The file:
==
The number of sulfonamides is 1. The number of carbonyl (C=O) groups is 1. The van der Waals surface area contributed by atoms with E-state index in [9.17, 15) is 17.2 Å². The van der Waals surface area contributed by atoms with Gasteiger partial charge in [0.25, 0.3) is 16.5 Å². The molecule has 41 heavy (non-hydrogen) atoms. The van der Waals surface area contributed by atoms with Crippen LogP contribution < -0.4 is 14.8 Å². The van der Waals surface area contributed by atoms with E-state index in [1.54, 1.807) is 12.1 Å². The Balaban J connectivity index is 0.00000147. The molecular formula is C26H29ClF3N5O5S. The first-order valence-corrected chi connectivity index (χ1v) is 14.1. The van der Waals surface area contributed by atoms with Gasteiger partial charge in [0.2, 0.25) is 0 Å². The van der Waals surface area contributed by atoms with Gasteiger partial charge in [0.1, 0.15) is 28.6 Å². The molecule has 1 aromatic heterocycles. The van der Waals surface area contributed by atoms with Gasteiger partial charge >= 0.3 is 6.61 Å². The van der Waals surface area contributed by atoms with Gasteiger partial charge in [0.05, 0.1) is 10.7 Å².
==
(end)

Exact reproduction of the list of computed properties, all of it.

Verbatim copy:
The number of sulfonamides is 1. The number of carbonyl (C=O) groups is 1. The van der Waals surface area contributed by atoms with E-state index in [9.17, 15) is 17.2 Å². The van der Waals surface area contributed by atoms with Gasteiger partial charge in [0.25, 0.3) is 16.5 Å². The molecule has 41 heavy (non-hydrogen) atoms. The van der Waals surface area contributed by atoms with Crippen LogP contribution < -0.4 is 14.8 Å². The van der Waals surface area contributed by atoms with E-state index in [1.54, 1.807) is 12.1 Å². The Balaban J connectivity index is 0.00000147. The molecular formula is C26H29ClF3N5O5S. The first-order valence-corrected chi connectivity index (χ1v) is 14.1. The van der Waals surface area contributed by atoms with Gasteiger partial charge in [0.2, 0.25) is 0 Å². The van der Waals surface area contributed by atoms with Gasteiger partial charge in [0.1, 0.15) is 28.6 Å². The molecule has 1 aromatic heterocycles. The van der Waals surface area contributed by atoms with Gasteiger partial charge >= 0.3 is 6.61 Å². The van der Waals surface area contributed by atoms with Gasteiger partial charge in [0.05, 0.1) is 10.7 Å².